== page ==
Disqus

Monday, July 19, 2010

School Quality Model and Management

Seattle Public Schools has a number of slogans. Among them is "Every School a Quality School". The District claims to be working towards this goal, but the District has no definition of a Quality School, so those claims lack credibility. Rather than clucking at the District for not having a definition of a Quality School, our time would be more productively used helping them to find one.

What is a Quality School? We need to be clear that we separate the idea of a Quality School from the students in the school. If we were to rely on student achievement, for example, as our definition of a Quality School, then we might conclude that Bryant is good school and that Hawthorne is a struggling school. But does anyone believe that if the Hawthorne students were all transferred to Bryant and if the Bryant students were all transferred to Hawthorne that the outcomes for the students would be much different? Would the Hawthorne students suddenly start to achieve because they are now at a good school and the Bryant students suddenly start to under-perform because they are now at a struggling school? I doubt it.

There are a number of factors that determine student achievement and the bulk of them, and the biggest ones aren't at school. Attendance area schools can't control which students are assigned to them, so the presence of a lot of under-performing students does not necessarily mean that the school is doing a bad job. Likewise, the presence of a lot of high performing students doesn't necessarily indicate that the school is doing a good job.

A Quality School is one that addresses its students' needs. A Quality School is one that delivers lessons that are at the frontier of each student's knowledge and skills. A Quality School identifies the students who are working below grade level and provides them with an early and effective intervention to accelerate their learning up to grade level. A Quality School identifies the students who are working beyond grade level and gets them the additional challenge they need – deeper understanding of the concepts, broader application of the ideas, and further exploration of the material. A Quality School keeps grade level students working at grade level and gives them opportunities to go further.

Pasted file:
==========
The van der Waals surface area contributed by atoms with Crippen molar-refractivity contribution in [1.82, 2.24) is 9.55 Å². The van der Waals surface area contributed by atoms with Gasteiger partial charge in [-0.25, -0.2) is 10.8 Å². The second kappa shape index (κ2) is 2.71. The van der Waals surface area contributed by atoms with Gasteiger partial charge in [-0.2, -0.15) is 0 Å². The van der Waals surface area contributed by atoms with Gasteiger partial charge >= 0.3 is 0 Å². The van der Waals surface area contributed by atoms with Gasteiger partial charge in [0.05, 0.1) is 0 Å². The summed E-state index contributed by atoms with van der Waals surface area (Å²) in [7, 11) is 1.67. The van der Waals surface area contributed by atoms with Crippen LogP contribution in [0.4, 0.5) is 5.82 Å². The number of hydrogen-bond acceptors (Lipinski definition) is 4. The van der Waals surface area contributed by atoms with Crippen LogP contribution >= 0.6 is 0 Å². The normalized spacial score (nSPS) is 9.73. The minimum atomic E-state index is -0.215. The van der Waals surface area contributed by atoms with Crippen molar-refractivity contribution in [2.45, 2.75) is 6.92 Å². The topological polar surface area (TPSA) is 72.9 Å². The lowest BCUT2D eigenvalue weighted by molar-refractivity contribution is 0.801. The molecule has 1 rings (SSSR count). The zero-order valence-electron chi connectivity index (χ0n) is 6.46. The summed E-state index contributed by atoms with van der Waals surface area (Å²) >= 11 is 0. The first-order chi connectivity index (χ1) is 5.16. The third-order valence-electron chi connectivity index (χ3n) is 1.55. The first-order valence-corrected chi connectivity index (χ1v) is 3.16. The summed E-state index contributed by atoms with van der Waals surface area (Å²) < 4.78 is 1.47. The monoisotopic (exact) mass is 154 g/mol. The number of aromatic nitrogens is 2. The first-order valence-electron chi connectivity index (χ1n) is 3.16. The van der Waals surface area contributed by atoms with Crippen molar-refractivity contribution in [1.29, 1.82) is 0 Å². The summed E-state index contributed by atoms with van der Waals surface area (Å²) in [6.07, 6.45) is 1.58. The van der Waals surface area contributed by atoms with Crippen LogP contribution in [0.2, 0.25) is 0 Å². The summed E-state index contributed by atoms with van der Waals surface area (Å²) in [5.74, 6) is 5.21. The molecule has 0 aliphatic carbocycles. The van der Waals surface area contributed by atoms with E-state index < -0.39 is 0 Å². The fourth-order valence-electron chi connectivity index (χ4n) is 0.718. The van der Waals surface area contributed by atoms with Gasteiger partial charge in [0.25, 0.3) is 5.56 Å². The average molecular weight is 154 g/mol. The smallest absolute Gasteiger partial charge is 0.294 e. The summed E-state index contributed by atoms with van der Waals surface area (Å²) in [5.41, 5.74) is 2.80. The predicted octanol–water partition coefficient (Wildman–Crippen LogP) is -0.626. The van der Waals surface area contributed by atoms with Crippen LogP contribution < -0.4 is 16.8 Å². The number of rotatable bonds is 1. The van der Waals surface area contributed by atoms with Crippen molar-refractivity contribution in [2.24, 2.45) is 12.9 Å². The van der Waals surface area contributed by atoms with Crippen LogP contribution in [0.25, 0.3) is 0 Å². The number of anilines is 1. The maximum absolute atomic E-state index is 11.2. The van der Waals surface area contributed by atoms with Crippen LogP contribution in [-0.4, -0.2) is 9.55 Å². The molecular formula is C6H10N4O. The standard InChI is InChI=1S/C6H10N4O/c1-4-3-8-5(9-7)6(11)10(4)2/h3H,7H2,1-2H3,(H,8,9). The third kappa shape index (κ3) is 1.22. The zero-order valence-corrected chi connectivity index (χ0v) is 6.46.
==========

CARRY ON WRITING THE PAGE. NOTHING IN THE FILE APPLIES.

The District can adopt this as the model of a Quality School. It is independent of the achievement of the students, it suggests a post-industrial model for education, and it sees students as individual learners. Moreover, it is a model that the District can measure. Following the MAP test in the fall, the District can say to a school "You have 18 fourth graders who are working below grade level, 7 who are working beyond grade level, and 27 who are working at grade level. What are you doing for each of these groups of students?" The District doesn't have to dictate what the school does to meet these students needs, but they can – and should – demand that something be done. This would also include questions about what the school is doing for students with IEPs and what the school is doing for English language learners.

But that's not all.

After that, the District should follow up and verify that the school did the things that they said they would do. If the school says that they will provide double math periods for the students working below grade level, then the District should have some means of confirming that the school actually did it. I'm not sure how they could do this without an on-site inspection.

But that's not all.